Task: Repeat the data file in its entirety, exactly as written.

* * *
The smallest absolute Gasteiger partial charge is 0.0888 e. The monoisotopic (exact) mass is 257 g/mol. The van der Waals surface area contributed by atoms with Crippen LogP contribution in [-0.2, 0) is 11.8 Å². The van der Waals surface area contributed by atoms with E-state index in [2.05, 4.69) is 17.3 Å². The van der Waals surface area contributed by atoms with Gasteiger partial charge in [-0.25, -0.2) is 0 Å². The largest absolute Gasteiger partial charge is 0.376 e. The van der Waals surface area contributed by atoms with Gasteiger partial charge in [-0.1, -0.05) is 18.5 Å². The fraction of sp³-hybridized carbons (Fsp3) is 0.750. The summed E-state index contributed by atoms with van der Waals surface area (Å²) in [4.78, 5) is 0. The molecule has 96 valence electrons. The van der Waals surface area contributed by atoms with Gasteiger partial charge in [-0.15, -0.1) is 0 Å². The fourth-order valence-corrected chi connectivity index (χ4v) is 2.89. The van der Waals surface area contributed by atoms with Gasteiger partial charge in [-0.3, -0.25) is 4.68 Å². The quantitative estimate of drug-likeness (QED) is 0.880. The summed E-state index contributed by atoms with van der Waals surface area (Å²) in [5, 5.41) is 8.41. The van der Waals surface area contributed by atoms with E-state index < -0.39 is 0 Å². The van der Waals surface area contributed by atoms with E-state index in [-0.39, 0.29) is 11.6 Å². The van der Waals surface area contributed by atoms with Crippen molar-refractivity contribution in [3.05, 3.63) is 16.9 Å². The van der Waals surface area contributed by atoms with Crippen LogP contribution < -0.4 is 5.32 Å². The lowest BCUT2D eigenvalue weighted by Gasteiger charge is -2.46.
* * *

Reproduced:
The smallest absolute Gasteiger partial charge is 0.0888 e. The monoisotopic (exact) mass is 257 g/mol. The van der Waals surface area contributed by atoms with Crippen LogP contribution in [-0.2, 0) is 11.8 Å². The van der Waals surface area contributed by atoms with E-state index in [2.05, 4.69) is 17.3 Å². The van der Waals surface area contributed by atoms with Gasteiger partial charge in [-0.25, -0.2) is 0 Å². The largest absolute Gasteiger partial charge is 0.376 e. The van der Waals surface area contributed by atoms with Gasteiger partial charge in [-0.1, -0.05) is 18.5 Å². The fraction of sp³-hybridized carbons (Fsp3) is 0.750. The summed E-state index contributed by atoms with van der Waals surface area (Å²) in [4.78, 5) is 0. The molecule has 96 valence electrons. The van der Waals surface area contributed by atoms with Gasteiger partial charge in [-0.15, -0.1) is 0 Å². The fourth-order valence-corrected chi connectivity index (χ4v) is 2.89. The van der Waals surface area contributed by atoms with Gasteiger partial charge in [-0.3, -0.25) is 4.68 Å². The quantitative estimate of drug-likeness (QED) is 0.880. The summed E-state index contributed by atoms with van der Waals surface area (Å²) in [5, 5.41) is 8.41. The van der Waals surface area contributed by atoms with E-state index < -0.39 is 0 Å². The van der Waals surface area contributed by atoms with E-state index in [-0.39, 0.29) is 11.6 Å². The van der Waals surface area contributed by atoms with Crippen molar-refractivity contribution in [3.05, 3.63) is 16.9 Å². The van der Waals surface area contributed by atoms with Crippen LogP contribution < -0.4 is 5.32 Å². The lowest BCUT2D eigenvalue weighted by Gasteiger charge is -2.46.